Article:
The joy of surprise in an interior can never be underestimated. Everyone will recognise that reaction of taking in a room when entering a new space, wherever that may be. Some might perform this discreet appraisal more politely than others, but whatever the social etiquette, the joy of seeing something surprising and unexpected reveals the inner child in all of us.
I was delighted to see such an opportunity when producing an interior design scheme for a client’s principal guest bedroom. The period details in the room were enchanting. Considering the wide, low Georgian doorway, the restored hob grate and broad pine floorboards together with the plan for the ensuite with an additional doorway, I was determined to preserve this finely balanced Georgian setting.
Secret doors, or Jib Doors as they are known, have long graced beautiful homes and were designed to conceal the coming and going of servants, as well as in fine country houses where the symmetry of a room could be threatened by an additional doorway.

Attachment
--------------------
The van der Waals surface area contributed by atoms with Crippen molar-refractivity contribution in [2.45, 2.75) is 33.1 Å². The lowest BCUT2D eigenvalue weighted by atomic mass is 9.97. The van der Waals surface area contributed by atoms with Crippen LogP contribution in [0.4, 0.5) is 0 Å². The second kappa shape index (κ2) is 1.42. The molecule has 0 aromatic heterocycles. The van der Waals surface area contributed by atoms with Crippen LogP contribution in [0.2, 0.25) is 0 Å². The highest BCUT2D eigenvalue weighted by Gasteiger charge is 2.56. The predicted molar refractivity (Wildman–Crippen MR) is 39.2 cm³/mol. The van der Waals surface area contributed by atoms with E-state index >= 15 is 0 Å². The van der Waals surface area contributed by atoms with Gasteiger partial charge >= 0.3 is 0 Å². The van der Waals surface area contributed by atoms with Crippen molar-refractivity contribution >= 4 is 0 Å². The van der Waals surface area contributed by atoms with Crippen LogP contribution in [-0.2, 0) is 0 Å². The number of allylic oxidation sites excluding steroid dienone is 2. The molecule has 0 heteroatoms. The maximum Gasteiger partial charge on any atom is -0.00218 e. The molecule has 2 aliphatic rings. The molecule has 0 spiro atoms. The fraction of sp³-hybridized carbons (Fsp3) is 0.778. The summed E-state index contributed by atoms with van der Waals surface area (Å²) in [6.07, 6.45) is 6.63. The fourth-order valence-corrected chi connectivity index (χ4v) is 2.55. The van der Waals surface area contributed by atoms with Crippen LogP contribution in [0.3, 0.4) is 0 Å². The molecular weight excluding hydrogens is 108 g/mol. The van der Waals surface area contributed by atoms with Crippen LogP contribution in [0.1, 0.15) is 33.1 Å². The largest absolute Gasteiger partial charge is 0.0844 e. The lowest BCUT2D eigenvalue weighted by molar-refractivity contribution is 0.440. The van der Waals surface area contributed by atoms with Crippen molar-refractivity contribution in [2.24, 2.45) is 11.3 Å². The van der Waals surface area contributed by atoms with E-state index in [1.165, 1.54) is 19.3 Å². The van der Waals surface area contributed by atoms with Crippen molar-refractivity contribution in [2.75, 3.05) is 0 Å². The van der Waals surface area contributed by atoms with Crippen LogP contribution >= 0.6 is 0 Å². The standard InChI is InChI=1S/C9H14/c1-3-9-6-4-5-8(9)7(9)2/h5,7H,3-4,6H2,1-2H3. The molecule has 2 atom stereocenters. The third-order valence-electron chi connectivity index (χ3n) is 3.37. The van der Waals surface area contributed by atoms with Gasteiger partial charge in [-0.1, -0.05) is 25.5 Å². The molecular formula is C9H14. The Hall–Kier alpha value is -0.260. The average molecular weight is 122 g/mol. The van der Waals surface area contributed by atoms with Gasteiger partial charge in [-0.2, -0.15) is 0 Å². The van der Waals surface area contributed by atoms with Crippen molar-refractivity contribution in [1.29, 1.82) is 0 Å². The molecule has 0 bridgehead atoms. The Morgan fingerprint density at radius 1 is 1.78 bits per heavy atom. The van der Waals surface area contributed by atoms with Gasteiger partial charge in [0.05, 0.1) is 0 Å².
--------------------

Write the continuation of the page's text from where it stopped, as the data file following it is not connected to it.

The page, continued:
The door becomes hidden when hung flush with the wall and having no frame. Decorated to mimic the surrounding walls, the effect can be finessed by continuing cornice, skirting, shelves and ornate wallpaper across the door to trick the eye.
I have always loved the photo of Pauline de Rothschild peeking through her own jib door into her Parisian bedroom. As an example, it’s spot on and the curious amongst us might wonder what occasion she was walking in on.
Such a project is not that easy to achieve well, but with my client’s ensuite bathroom now concealed, I am glad to admit my delight was not!
To admire the door hidden discreetly within the chinoiserie wallpaper, masked by the delicate botanical motifs and flying birds, was a moment worth every hour of careful planning and careful workmanship.
It’s always lovely to surprise guests with some thoughtful gesture or gift, and what could be more enchanting than their own secret door?